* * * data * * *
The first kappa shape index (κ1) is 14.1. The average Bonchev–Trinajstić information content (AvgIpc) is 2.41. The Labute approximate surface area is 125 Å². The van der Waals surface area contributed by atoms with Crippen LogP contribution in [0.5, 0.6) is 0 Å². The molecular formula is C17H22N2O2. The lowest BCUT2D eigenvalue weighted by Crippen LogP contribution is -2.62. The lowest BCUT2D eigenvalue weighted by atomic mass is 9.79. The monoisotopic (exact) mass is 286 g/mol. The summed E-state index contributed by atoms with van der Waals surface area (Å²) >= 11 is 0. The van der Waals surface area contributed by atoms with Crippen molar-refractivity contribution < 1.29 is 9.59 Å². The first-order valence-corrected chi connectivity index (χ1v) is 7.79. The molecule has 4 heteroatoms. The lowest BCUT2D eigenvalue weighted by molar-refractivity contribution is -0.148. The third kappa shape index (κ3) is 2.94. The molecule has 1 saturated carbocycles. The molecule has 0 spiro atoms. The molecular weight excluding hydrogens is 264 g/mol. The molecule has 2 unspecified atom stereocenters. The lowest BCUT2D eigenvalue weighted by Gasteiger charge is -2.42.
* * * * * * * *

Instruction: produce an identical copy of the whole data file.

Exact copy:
The first kappa shape index (κ1) is 14.1. The average Bonchev–Trinajstić information content (AvgIpc) is 2.41. The Labute approximate surface area is 125 Å². The van der Waals surface area contributed by atoms with Crippen LogP contribution in [0.5, 0.6) is 0 Å². The molecular formula is C17H22N2O2. The lowest BCUT2D eigenvalue weighted by Crippen LogP contribution is -2.62. The lowest BCUT2D eigenvalue weighted by atomic mass is 9.79. The monoisotopic (exact) mass is 286 g/mol. The summed E-state index contributed by atoms with van der Waals surface area (Å²) >= 11 is 0. The van der Waals surface area contributed by atoms with Crippen molar-refractivity contribution < 1.29 is 9.59 Å². The first-order valence-corrected chi connectivity index (χ1v) is 7.79. The molecule has 4 heteroatoms. The lowest BCUT2D eigenvalue weighted by molar-refractivity contribution is -0.148. The third kappa shape index (κ3) is 2.94. The molecule has 1 saturated carbocycles. The molecule has 0 spiro atoms. The molecular weight excluding hydrogens is 264 g/mol. The molecule has 2 unspecified atom stereocenters. The lowest BCUT2D eigenvalue weighted by Gasteiger charge is -2.42.